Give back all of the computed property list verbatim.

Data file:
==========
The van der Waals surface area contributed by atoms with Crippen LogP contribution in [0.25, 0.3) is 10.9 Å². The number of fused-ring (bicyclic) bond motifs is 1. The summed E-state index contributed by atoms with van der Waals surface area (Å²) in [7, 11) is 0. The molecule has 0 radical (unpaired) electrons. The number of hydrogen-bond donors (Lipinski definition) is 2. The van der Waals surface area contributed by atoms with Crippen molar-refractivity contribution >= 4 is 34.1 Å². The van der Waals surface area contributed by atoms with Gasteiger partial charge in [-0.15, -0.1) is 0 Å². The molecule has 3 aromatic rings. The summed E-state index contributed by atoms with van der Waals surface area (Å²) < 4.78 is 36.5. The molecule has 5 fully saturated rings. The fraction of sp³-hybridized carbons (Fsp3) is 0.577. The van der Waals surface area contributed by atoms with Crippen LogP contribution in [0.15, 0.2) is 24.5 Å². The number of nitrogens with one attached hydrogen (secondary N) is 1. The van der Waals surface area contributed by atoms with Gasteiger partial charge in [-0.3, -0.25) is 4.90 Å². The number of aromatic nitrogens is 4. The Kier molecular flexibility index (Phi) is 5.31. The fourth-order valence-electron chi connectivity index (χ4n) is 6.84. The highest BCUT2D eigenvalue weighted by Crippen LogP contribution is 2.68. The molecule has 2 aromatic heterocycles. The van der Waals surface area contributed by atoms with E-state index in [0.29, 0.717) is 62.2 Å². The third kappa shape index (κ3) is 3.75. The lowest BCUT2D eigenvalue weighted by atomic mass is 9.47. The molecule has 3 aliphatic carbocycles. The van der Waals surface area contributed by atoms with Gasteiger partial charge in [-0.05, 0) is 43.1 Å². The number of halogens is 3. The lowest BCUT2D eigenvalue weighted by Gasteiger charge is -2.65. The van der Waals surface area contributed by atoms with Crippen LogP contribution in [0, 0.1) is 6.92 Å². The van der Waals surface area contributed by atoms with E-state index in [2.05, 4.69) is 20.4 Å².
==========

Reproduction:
The van der Waals surface area contributed by atoms with Crippen LogP contribution in [0.25, 0.3) is 10.9 Å². The number of fused-ring (bicyclic) bond motifs is 1. The summed E-state index contributed by atoms with van der Waals surface area (Å²) in [7, 11) is 0. The molecule has 0 radical (unpaired) electrons. The number of hydrogen-bond donors (Lipinski definition) is 2. The van der Waals surface area contributed by atoms with Crippen molar-refractivity contribution >= 4 is 34.1 Å². The van der Waals surface area contributed by atoms with Gasteiger partial charge in [-0.15, -0.1) is 0 Å². The molecule has 3 aromatic rings. The summed E-state index contributed by atoms with van der Waals surface area (Å²) < 4.78 is 36.5. The molecule has 5 fully saturated rings. The fraction of sp³-hybridized carbons (Fsp3) is 0.577. The van der Waals surface area contributed by atoms with Crippen LogP contribution in [0.15, 0.2) is 24.5 Å². The number of nitrogens with one attached hydrogen (secondary N) is 1. The van der Waals surface area contributed by atoms with Gasteiger partial charge in [-0.3, -0.25) is 4.90 Å². The number of aromatic nitrogens is 4. The Kier molecular flexibility index (Phi) is 5.31. The fourth-order valence-electron chi connectivity index (χ4n) is 6.84. The highest BCUT2D eigenvalue weighted by Crippen LogP contribution is 2.68. The molecule has 2 aromatic heterocycles. The van der Waals surface area contributed by atoms with E-state index in [0.29, 0.717) is 62.2 Å². The third kappa shape index (κ3) is 3.75. The lowest BCUT2D eigenvalue weighted by atomic mass is 9.47. The molecule has 3 aliphatic carbocycles. The van der Waals surface area contributed by atoms with Gasteiger partial charge in [-0.05, 0) is 43.1 Å². The number of halogens is 3. The lowest BCUT2D eigenvalue weighted by Gasteiger charge is -2.65. The van der Waals surface area contributed by atoms with Crippen LogP contribution in [0, 0.1) is 6.92 Å². The van der Waals surface area contributed by atoms with E-state index in [2.05, 4.69) is 20.4 Å².